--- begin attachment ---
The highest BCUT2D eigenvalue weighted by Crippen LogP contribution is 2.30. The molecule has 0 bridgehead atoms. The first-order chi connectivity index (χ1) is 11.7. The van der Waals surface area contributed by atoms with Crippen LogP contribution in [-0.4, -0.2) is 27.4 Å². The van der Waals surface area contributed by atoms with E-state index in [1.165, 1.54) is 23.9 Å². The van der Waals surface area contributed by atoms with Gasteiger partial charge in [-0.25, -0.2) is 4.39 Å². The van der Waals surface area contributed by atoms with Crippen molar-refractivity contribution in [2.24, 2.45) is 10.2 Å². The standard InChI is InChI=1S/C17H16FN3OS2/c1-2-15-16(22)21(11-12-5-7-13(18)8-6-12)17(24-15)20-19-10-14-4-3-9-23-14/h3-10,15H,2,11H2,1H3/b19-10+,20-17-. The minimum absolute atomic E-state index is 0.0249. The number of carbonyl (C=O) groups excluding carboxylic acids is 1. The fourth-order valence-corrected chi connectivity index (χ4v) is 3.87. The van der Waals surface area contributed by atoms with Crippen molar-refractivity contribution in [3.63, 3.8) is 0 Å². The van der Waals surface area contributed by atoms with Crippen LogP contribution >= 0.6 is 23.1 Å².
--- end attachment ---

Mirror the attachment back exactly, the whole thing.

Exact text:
The highest BCUT2D eigenvalue weighted by Crippen LogP contribution is 2.30. The molecule has 0 bridgehead atoms. The first-order chi connectivity index (χ1) is 11.7. The van der Waals surface area contributed by atoms with Crippen LogP contribution in [-0.4, -0.2) is 27.4 Å². The van der Waals surface area contributed by atoms with E-state index in [1.165, 1.54) is 23.9 Å². The van der Waals surface area contributed by atoms with Gasteiger partial charge in [-0.25, -0.2) is 4.39 Å². The van der Waals surface area contributed by atoms with Crippen molar-refractivity contribution in [2.24, 2.45) is 10.2 Å². The standard InChI is InChI=1S/C17H16FN3OS2/c1-2-15-16(22)21(11-12-5-7-13(18)8-6-12)17(24-15)20-19-10-14-4-3-9-23-14/h3-10,15H,2,11H2,1H3/b19-10+,20-17-. The minimum absolute atomic E-state index is 0.0249. The number of carbonyl (C=O) groups excluding carboxylic acids is 1. The fourth-order valence-corrected chi connectivity index (χ4v) is 3.87. The van der Waals surface area contributed by atoms with Crippen molar-refractivity contribution in [3.63, 3.8) is 0 Å². The van der Waals surface area contributed by atoms with Crippen LogP contribution >= 0.6 is 23.1 Å².